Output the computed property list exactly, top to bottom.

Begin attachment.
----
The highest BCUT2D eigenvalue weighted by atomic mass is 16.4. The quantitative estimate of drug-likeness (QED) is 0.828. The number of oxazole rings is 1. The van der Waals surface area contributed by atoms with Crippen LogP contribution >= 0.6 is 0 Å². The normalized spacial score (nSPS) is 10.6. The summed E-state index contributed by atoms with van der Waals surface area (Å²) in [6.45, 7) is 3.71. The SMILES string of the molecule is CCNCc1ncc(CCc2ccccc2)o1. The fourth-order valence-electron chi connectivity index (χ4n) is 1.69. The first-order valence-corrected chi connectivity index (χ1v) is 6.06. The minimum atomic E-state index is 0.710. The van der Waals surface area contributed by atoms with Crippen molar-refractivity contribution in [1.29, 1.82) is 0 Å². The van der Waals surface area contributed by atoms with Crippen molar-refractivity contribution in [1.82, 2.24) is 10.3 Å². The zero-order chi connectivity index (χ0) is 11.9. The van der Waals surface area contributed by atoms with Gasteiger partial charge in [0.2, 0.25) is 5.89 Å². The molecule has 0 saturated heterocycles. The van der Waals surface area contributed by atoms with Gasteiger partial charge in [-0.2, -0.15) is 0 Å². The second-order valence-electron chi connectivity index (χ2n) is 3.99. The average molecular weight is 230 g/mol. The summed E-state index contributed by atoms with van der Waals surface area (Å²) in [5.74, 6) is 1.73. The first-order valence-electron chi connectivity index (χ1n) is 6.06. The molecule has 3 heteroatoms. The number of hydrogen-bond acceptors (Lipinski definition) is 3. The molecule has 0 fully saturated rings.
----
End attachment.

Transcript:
The highest BCUT2D eigenvalue weighted by atomic mass is 16.4. The quantitative estimate of drug-likeness (QED) is 0.828. The number of oxazole rings is 1. The van der Waals surface area contributed by atoms with Crippen LogP contribution >= 0.6 is 0 Å². The normalized spacial score (nSPS) is 10.6. The summed E-state index contributed by atoms with van der Waals surface area (Å²) in [6.45, 7) is 3.71. The SMILES string of the molecule is CCNCc1ncc(CCc2ccccc2)o1. The fourth-order valence-electron chi connectivity index (χ4n) is 1.69. The first-order valence-corrected chi connectivity index (χ1v) is 6.06. The minimum atomic E-state index is 0.710. The van der Waals surface area contributed by atoms with Crippen molar-refractivity contribution in [1.29, 1.82) is 0 Å². The van der Waals surface area contributed by atoms with Crippen molar-refractivity contribution in [1.82, 2.24) is 10.3 Å². The zero-order chi connectivity index (χ0) is 11.9. The van der Waals surface area contributed by atoms with Gasteiger partial charge in [0.2, 0.25) is 5.89 Å². The molecule has 0 saturated heterocycles. The van der Waals surface area contributed by atoms with Gasteiger partial charge in [-0.2, -0.15) is 0 Å². The second-order valence-electron chi connectivity index (χ2n) is 3.99. The average molecular weight is 230 g/mol. The summed E-state index contributed by atoms with van der Waals surface area (Å²) in [5.74, 6) is 1.73. The first-order valence-electron chi connectivity index (χ1n) is 6.06. The molecule has 3 heteroatoms. The number of hydrogen-bond acceptors (Lipinski definition) is 3. The molecule has 0 fully saturated rings.